Tobbe: In what way do you look at new bands and the situation they have to live with today?

Shagrath: I'm impressed by the talent of younger bands today. Within the world we live in, or the genre, I'm quite impressed by the talent they have. But I guess it's different. We are self-taught musicians, but today you can easily go on YouTube and learn songs and have tablatures. But still, being good at your instrument is only a very small part. (Silenoz:) Talent is 2 percent. The rest is hard work and sacrifice.

(Shagrath:) Yes, hard work, dedication and sacrifices and all that. And we've seen that in so many cases. You know, we know a lot of great musicians who have never really gotten anywhere. Which is kind of a sad story, because there's so many talented... Take for example, guitar players, you know, who can play like Yngwie Malmsteen… (Silenoz:) But that doesn't mean they can write a song. They can be great performers though. (Shagrath:) …but they don't get out of their room, you know, and that's kind of a sad thing to see. But there's a lot of good bands that's popping up, but for me it's the amount of bands that's around today. It's too much, you know. If you try to keep yourself updated about what's going on it's hard because there's too many. (Silenoz:) It's like you give up and "I'll listen to the old records anyway. Fuck it!". [Laughs]

(Shagrath:) We did an interview in Paris yesterday and for the first time we heard about the black metal subgenre or something… (Silenoz:) Yeah, post, post modern, or post black metal… (Shagrath:) …and that's a term I've never heard before. So that means either I'm getting really old or I just can't keep up with what's going on. The world is going too fast. [Laughs] (Silenoz:) I think also when you're older the less and less it means something to put a label on things. You don't really care that much, because to me it's either good or bad music. And that's my subjective opinion and it doesn't mean that it's the same for another person. So I listen to the stuff that gives me something and if I don't catch something then I go to the next one.

(Shagrath:) We try to keep an open mind for new things, but you're also a little bit stuck with, you know, the bands that you liked early in the '90s and you continue buying and supporting those bands as well, more than listening to new stuff maybe. But a band that has really surprised me is a Swedish band, Tribulation, and the last record was mind-blowing in a way that it was something really fresh. It's kind of dark, not pure black metal-ish either, and they're not afraid to use melodies. Like Dimmu Borgir, so I guess that's why I like them; I don't know. There's something about that band that caught my curiosity and I've been playing that record and that's probably one of my favorite records right now. It's an amazing band and that's a good example of kind of a younger generation who do their take on the thing.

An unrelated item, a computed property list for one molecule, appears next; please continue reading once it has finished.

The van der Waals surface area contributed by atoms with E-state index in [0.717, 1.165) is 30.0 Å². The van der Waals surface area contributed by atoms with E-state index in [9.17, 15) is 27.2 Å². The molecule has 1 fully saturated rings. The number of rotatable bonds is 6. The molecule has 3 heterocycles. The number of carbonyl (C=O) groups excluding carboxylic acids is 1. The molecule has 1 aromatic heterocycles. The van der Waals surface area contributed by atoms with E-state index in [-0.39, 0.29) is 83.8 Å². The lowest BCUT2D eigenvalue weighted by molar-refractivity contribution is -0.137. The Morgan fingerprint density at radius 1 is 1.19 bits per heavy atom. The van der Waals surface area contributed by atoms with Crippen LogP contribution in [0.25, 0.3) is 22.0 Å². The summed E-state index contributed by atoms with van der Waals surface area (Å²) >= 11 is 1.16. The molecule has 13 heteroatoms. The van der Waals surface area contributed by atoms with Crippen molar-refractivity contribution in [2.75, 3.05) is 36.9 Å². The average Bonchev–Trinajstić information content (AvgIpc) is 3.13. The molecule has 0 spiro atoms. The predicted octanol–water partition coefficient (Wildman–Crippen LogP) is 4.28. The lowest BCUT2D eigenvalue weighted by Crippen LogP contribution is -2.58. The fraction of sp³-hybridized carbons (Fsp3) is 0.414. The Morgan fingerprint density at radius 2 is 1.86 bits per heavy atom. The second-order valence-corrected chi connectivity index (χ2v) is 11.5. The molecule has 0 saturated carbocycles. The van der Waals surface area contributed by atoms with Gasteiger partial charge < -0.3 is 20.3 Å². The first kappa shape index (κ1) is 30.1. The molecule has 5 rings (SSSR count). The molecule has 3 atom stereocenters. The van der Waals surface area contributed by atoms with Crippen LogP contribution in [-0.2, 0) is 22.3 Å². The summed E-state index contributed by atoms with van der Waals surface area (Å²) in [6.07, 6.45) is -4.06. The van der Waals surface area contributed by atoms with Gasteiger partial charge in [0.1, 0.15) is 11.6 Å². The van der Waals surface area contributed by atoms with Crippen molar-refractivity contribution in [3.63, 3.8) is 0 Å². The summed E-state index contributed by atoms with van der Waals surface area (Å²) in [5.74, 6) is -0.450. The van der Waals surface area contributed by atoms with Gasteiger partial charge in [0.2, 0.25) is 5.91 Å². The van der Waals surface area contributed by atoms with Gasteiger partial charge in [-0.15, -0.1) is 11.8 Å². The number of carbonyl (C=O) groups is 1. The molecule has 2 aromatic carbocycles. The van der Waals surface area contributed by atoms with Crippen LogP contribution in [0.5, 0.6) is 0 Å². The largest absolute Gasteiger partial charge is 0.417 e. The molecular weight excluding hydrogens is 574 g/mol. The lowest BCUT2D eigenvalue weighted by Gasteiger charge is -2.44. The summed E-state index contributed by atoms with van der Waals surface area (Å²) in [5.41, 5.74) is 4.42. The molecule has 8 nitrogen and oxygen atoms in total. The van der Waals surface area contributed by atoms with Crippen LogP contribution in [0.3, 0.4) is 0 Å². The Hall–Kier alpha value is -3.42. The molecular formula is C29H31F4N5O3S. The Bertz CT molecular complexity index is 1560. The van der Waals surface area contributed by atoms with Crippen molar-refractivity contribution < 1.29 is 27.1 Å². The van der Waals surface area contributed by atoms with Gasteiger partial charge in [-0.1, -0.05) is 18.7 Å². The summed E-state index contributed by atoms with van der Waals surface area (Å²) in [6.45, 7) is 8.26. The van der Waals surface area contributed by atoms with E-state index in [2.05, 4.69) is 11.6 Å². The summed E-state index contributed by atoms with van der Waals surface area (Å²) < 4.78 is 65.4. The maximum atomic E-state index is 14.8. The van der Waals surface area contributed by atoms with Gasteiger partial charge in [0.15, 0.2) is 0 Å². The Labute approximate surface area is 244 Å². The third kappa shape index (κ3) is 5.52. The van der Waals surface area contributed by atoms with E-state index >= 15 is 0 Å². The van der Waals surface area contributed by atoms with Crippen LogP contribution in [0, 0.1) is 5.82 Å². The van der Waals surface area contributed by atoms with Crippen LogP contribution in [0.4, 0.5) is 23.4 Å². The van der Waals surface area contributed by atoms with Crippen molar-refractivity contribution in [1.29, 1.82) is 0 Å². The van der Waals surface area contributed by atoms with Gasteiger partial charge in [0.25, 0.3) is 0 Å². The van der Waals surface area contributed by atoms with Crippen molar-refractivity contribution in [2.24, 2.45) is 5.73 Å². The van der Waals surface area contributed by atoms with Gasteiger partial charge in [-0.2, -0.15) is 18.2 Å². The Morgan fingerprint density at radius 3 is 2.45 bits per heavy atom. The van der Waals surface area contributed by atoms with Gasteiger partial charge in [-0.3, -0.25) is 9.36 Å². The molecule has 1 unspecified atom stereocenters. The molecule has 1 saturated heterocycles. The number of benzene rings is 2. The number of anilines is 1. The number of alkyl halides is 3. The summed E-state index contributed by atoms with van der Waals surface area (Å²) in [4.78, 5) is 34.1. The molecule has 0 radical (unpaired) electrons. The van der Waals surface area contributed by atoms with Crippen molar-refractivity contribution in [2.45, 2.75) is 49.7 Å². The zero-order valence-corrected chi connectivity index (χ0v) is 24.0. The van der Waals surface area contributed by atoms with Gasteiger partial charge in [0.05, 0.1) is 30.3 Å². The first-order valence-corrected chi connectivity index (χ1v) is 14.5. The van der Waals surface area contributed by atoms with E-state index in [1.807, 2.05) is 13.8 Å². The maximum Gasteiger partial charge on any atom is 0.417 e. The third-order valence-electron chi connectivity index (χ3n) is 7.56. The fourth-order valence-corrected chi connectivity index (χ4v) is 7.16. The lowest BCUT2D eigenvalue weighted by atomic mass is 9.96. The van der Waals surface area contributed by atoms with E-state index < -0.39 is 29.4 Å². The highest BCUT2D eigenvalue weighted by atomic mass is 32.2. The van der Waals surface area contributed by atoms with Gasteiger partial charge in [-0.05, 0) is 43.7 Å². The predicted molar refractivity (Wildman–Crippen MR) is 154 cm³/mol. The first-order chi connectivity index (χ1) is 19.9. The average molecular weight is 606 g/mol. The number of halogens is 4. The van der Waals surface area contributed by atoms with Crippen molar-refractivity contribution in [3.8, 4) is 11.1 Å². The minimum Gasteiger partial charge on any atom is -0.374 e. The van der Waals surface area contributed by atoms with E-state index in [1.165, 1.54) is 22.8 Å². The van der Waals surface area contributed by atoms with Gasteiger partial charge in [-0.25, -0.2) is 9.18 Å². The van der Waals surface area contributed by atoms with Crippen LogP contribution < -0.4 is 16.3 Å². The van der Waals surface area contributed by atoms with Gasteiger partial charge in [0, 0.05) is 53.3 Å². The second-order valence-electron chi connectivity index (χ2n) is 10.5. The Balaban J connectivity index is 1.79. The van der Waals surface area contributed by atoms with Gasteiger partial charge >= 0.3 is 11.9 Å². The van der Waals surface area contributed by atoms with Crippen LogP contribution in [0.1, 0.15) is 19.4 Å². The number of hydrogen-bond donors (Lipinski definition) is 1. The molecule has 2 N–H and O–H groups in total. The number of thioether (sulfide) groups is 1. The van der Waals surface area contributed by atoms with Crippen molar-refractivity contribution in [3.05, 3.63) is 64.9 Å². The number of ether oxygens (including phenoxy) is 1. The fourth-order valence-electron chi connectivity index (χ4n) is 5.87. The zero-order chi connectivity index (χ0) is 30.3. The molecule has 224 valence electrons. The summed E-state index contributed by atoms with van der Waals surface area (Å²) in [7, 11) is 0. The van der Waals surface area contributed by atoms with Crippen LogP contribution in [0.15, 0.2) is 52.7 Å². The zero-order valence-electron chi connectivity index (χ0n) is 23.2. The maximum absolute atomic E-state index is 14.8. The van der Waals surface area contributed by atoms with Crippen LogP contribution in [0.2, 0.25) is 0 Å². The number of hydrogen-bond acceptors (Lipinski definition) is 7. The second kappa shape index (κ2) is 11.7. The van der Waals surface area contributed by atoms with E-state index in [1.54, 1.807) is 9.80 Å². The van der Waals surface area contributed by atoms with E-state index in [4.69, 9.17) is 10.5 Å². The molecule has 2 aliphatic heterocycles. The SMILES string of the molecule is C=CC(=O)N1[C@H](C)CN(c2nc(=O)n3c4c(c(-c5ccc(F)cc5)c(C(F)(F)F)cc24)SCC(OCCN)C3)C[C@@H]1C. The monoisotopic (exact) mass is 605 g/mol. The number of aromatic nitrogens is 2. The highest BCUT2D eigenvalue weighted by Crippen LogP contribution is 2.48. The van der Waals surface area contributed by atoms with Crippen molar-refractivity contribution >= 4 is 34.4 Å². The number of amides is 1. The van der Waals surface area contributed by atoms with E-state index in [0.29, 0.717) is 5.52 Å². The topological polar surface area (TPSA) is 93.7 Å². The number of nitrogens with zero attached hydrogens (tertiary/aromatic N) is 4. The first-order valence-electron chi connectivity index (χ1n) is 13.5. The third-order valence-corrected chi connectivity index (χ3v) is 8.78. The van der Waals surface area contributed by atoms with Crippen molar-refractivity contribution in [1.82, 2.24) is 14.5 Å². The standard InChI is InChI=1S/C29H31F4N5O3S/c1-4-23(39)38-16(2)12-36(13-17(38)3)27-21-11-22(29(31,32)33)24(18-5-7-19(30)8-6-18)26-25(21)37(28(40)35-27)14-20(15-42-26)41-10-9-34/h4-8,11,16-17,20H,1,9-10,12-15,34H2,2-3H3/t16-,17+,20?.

Tobbe: Explain to me why Dimmu Borgir isn't in general too light for black metal and not too heavy for heavy metal, if you know what I mean?

Silenoz: Yeah, we've always been, like, floating and intertwining different genres. You know, taking inspiration from all different kinds of music, really. I think we have always had our own identity and that has been helping opening doors for other bands and fans maybe use us as a doorway, you know, to other types of extreme music. And I'm proud of that.

Tobbe: Now it's time for you guys to brag. Just how important has Dimmu Borgir been for heavy music in Norway?

Shagrath: Just like he said, I think we have opened doors for many other bands. There's a few bands that we have toured with that have come up to us and said that, that we have opened doors for other bands that maybe didn't dare to go out of their shell, so to speak. And we always went out of our shell.

(Silenoz:) In the beginning of our career people, like, looked at us with maybe disgust because we did what we did, but then 10-15 years later we received Grammys and nominations for all those other types of awards and then people who were talking shit behind your back suddenly wanted to be your friend, you know. And I think that's very typical for many bands, that come as an underdog, and we love being an underdog, you know.

(Shagrath:) In the underground scene there were kind of strict rules, or unwritten rules, that you should not play live, you should not do this, you should not do that, and I think many bands were scared of doing anything different. But we always did things differently, so as he said, you know, we did open doors and then others followed. So in that sense we're kind of pioneers. Well, you mentioned bragging. [Laughs]